In all of these respects, large sections of Africa,, and parts of Asia and the are disadvantaged when compared with most of Europe and with countries such as the United States, Canada, Japan, and Australia. The most critical problem of education in the world’s developing countries is that of providing elementary schooling for all or even most of their children, and the second most critical problem then becomes one of keeping those children in school.

  • The goal of, which is central to elementary education everywhere, is frustrated not only when a small percentage of the people go to school but also when relatively few of those who do advance beyond the first or second grade.
  • In some developing countries, for example, only one or two children out of five who go to school remain there until the fifth grade.

A concentration of enrollment in the first grade or two is characteristic of underdeveloped school systems, partly because of the dropout problem and partly because many of those who stay on fail to meet requirements for promotion to the next grade. Unfortunately, the rapid educational expansion that took place in many developing countries in the second half of the 20th century was offset by equally rapid population growth.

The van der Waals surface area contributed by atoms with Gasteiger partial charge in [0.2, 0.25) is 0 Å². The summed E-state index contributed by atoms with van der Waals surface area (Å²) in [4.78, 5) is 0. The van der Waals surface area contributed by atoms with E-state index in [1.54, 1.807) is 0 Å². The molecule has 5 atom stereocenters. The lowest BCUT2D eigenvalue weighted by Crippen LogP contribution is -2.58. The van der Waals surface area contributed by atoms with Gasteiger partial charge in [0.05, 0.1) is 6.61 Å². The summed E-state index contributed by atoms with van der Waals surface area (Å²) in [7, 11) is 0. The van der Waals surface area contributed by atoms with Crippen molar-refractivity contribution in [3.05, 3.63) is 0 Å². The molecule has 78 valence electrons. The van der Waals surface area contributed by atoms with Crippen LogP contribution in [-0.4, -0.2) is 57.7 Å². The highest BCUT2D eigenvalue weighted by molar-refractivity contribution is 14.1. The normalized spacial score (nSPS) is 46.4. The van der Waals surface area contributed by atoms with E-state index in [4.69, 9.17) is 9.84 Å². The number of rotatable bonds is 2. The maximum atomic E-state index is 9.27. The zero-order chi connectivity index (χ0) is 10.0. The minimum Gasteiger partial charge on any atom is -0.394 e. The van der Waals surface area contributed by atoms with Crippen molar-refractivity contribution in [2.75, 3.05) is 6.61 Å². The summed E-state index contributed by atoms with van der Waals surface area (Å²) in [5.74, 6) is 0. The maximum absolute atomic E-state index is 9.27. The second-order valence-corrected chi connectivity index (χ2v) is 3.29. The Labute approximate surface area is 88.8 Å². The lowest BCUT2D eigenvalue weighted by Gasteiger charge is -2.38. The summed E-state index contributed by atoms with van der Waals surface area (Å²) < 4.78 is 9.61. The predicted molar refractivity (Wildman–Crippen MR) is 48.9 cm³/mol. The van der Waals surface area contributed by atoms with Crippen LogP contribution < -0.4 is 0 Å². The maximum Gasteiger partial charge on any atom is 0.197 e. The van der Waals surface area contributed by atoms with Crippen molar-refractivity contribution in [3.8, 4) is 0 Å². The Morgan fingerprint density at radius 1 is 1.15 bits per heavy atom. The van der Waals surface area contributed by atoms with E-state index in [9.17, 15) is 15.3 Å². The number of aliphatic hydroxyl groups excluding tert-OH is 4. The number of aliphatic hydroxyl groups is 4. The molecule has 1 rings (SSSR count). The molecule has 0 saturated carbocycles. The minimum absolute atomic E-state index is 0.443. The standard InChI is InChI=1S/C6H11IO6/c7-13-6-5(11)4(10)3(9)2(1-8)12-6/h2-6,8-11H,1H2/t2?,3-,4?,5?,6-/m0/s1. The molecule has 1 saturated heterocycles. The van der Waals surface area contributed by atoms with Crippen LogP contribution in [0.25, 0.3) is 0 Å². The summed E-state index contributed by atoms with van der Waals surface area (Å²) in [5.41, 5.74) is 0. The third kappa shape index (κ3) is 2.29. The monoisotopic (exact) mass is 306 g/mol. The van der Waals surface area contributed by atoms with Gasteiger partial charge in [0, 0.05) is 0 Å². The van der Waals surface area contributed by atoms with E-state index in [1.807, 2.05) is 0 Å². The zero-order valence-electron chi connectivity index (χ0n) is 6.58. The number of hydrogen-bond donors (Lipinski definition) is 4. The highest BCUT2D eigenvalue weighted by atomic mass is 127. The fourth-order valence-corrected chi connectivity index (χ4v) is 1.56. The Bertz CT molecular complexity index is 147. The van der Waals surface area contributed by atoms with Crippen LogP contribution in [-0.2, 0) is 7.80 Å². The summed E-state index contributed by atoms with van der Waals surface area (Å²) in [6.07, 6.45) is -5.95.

Each year more children go to school, but there are still more to be educated. Consequently, facilities and a supply of well-trained teachers lag far behind the seemingly endless need. An earlier preoccupation with the sheer quantitative problems of providing schooling for all children has been replaced in developed nations with a growing concern for persistent inequities in the quality of schooling provided various segments of the population.

What is Secondary school?, Explain Secondary school, Define Secondary school

Where responsibility for education is decentralized to small local units, the quality of schooling provided from to community often varies profoundly. Wealthy families often become dissociated from the educational needs of the rest of society because their children go to private schools.